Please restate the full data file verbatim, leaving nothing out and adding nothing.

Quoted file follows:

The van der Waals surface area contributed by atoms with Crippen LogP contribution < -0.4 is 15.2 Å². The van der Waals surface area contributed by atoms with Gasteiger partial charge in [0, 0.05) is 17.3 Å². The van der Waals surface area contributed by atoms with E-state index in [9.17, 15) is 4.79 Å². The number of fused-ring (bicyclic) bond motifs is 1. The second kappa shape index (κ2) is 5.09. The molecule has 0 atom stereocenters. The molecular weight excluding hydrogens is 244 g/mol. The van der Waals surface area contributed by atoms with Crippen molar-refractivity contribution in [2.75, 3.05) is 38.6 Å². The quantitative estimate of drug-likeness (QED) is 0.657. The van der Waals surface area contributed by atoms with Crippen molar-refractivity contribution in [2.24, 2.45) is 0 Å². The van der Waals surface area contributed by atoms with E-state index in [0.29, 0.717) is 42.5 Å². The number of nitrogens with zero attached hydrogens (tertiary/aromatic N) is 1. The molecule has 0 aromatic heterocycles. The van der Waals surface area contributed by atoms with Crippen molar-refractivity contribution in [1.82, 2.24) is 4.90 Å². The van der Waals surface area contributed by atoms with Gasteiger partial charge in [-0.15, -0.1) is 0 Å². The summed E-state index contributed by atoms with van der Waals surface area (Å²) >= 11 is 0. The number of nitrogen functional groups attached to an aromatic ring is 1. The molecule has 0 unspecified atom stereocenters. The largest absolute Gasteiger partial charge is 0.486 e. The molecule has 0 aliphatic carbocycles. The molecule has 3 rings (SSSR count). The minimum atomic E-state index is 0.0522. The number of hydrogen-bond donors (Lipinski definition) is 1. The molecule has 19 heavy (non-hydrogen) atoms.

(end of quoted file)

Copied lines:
The van der Waals surface area contributed by atoms with Crippen LogP contribution < -0.4 is 15.2 Å². The van der Waals surface area contributed by atoms with Gasteiger partial charge in [0, 0.05) is 17.3 Å². The van der Waals surface area contributed by atoms with E-state index in [9.17, 15) is 4.79 Å². The number of fused-ring (bicyclic) bond motifs is 1. The second kappa shape index (κ2) is 5.09. The molecule has 0 atom stereocenters. The molecular weight excluding hydrogens is 244 g/mol. The van der Waals surface area contributed by atoms with Crippen molar-refractivity contribution in [2.75, 3.05) is 38.6 Å². The quantitative estimate of drug-likeness (QED) is 0.657. The van der Waals surface area contributed by atoms with Crippen molar-refractivity contribution in [2.24, 2.45) is 0 Å². The van der Waals surface area contributed by atoms with E-state index in [0.29, 0.717) is 42.5 Å². The number of nitrogens with zero attached hydrogens (tertiary/aromatic N) is 1. The molecule has 0 aromatic heterocycles. The van der Waals surface area contributed by atoms with Crippen molar-refractivity contribution in [1.82, 2.24) is 4.90 Å². The van der Waals surface area contributed by atoms with Gasteiger partial charge in [-0.15, -0.1) is 0 Å². The summed E-state index contributed by atoms with van der Waals surface area (Å²) >= 11 is 0. The number of nitrogen functional groups attached to an aromatic ring is 1. The molecule has 0 unspecified atom stereocenters. The largest absolute Gasteiger partial charge is 0.486 e. The molecule has 0 aliphatic carbocycles. The molecule has 3 rings (SSSR count). The minimum atomic E-state index is 0.0522. The number of hydrogen-bond donors (Lipinski definition) is 1. The molecule has 19 heavy (non-hydrogen) atoms.